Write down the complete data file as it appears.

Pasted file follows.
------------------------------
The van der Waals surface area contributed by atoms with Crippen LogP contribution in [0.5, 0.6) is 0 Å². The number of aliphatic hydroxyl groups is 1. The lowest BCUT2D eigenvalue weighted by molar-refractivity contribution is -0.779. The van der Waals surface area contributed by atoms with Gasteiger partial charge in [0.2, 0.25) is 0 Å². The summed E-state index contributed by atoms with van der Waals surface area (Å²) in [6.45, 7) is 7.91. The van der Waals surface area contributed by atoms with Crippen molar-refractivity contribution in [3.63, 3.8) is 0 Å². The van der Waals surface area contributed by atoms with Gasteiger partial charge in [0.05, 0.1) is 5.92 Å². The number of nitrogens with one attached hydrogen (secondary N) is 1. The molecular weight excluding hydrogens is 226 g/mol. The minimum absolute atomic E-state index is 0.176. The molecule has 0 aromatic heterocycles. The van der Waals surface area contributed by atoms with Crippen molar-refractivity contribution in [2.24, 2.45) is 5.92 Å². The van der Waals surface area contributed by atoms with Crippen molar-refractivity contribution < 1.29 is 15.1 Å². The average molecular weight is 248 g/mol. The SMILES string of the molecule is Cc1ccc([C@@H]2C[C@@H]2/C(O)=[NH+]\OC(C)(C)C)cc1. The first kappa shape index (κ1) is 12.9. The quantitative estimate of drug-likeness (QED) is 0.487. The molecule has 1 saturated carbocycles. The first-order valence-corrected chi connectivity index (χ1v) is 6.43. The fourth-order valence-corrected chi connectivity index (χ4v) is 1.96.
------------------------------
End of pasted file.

The van der Waals surface area contributed by atoms with Crippen LogP contribution in [0.5, 0.6) is 0 Å². The number of aliphatic hydroxyl groups is 1. The lowest BCUT2D eigenvalue weighted by molar-refractivity contribution is -0.779. The van der Waals surface area contributed by atoms with Gasteiger partial charge in [0.2, 0.25) is 0 Å². The summed E-state index contributed by atoms with van der Waals surface area (Å²) in [6.45, 7) is 7.91. The van der Waals surface area contributed by atoms with Crippen molar-refractivity contribution in [3.63, 3.8) is 0 Å². The van der Waals surface area contributed by atoms with Gasteiger partial charge in [0.05, 0.1) is 5.92 Å². The number of nitrogens with one attached hydrogen (secondary N) is 1. The molecular weight excluding hydrogens is 226 g/mol. The minimum absolute atomic E-state index is 0.176. The molecule has 0 aromatic heterocycles. The van der Waals surface area contributed by atoms with Crippen molar-refractivity contribution in [2.24, 2.45) is 5.92 Å². The van der Waals surface area contributed by atoms with Crippen molar-refractivity contribution < 1.29 is 15.1 Å². The average molecular weight is 248 g/mol. The SMILES string of the molecule is Cc1ccc([C@@H]2C[C@@H]2/C(O)=[NH+]\OC(C)(C)C)cc1. The first kappa shape index (κ1) is 12.9. The quantitative estimate of drug-likeness (QED) is 0.487. The molecule has 1 saturated carbocycles. The first-order valence-corrected chi connectivity index (χ1v) is 6.43. The fourth-order valence-corrected chi connectivity index (χ4v) is 1.96.